## Step 4: Estimate the Treatment Effects

Finally, we can estimate the treatment effects. To do so, we’ll use an average marginal effects procedure as implemented in {marginaleffects}. First, we’ll estimate the average marginal effect overall, averaging across the subgroups. Again, we’re hoping for a negative treatment effect, which indicates the risk of having zero income decreased among those who received the treatment. Because we are estimating the ATT, we need to subset the data for which the average marginal effects are computed to just the treated units, which we do using the newdata argument (which can be omitted when the ATE is the target estimand). We also need to supply pair membership to ensure the standard errors are correctly computed, which we do by supplying the subclass variable containing pair membership to the vcov argument. In general, we need to supply the weights to the wts argument of comparisons() as well (though, in this case, because we are estimating the ATT and all weights are 1 for the treated group, it doesn’t make a difference).

library("marginaleffects")

#Estimate the overall ATT
comparisons(fit, variables = "treat",
newdata = subset(matched_data, treat == 1),
vcov = ~subclass, wts = "weights") |>
summary()
##    Term Contrast  Effect Std. Error z value Pr(>|z|)    2.5 % 97.5 %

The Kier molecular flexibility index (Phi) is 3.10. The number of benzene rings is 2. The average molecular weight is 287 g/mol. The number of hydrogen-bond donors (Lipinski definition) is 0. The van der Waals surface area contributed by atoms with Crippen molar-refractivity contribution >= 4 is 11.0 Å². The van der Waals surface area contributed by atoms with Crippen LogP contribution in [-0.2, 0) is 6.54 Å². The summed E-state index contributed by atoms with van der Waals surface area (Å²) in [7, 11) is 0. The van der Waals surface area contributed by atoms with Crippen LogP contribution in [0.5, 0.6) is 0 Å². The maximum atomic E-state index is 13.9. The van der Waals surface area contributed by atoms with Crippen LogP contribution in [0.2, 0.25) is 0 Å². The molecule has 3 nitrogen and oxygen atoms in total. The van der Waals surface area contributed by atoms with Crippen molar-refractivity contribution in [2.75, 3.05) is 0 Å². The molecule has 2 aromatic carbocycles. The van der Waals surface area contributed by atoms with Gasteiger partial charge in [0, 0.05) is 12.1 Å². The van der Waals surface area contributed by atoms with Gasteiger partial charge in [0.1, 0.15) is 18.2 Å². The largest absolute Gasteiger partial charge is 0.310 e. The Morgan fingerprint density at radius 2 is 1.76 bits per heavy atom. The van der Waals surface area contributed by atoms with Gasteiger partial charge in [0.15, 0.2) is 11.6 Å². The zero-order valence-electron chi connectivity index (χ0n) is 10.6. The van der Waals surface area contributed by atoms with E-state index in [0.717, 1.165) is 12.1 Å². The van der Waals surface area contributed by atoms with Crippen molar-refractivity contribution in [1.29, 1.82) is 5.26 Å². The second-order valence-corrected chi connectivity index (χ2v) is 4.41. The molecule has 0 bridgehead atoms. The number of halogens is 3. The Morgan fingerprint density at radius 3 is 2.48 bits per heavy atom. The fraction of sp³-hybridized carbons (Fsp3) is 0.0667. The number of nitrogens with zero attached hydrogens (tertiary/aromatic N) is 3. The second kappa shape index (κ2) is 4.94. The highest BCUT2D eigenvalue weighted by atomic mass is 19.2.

## 1 treat    1 - 0 0.02305    0.04369  0.5275  0.59785 -0.06259 0.1087
##
## Model type:  glm
## Prediction type:  response

The estimated risk difference is 0.02305 with a high p-value and a confidence interval containing 0, indicating no evidence of an effect overall. (Note: this doesn’t mean there is no effect! The data are compatible with effects anywhere within the confidence interval, which includes negative and positive effects of a moderate size!)

New, let’s estimate the subgroup-specific effects by supplying the subgrouping variable, "race", to the by argument:

comparisons(fit, variables = "treat",
newdata = subset(matched_data, treat == 1),
vcov = ~subclass, wts = "weights",
by = "race") |>
summary()
##    Term          Contrast   race   Effect Std. Error z value Pr(>|z|)    2.5 %  97.5 %
## 1 treat mean(1) - mean(0)  black  0.05871    0.05122   1.146 0.251709 -0.04168  0.1591
## 2 treat mean(1) - mean(0) hispan -0.19461    0.07756  -2.509 0.012098 -0.34661 -0.0426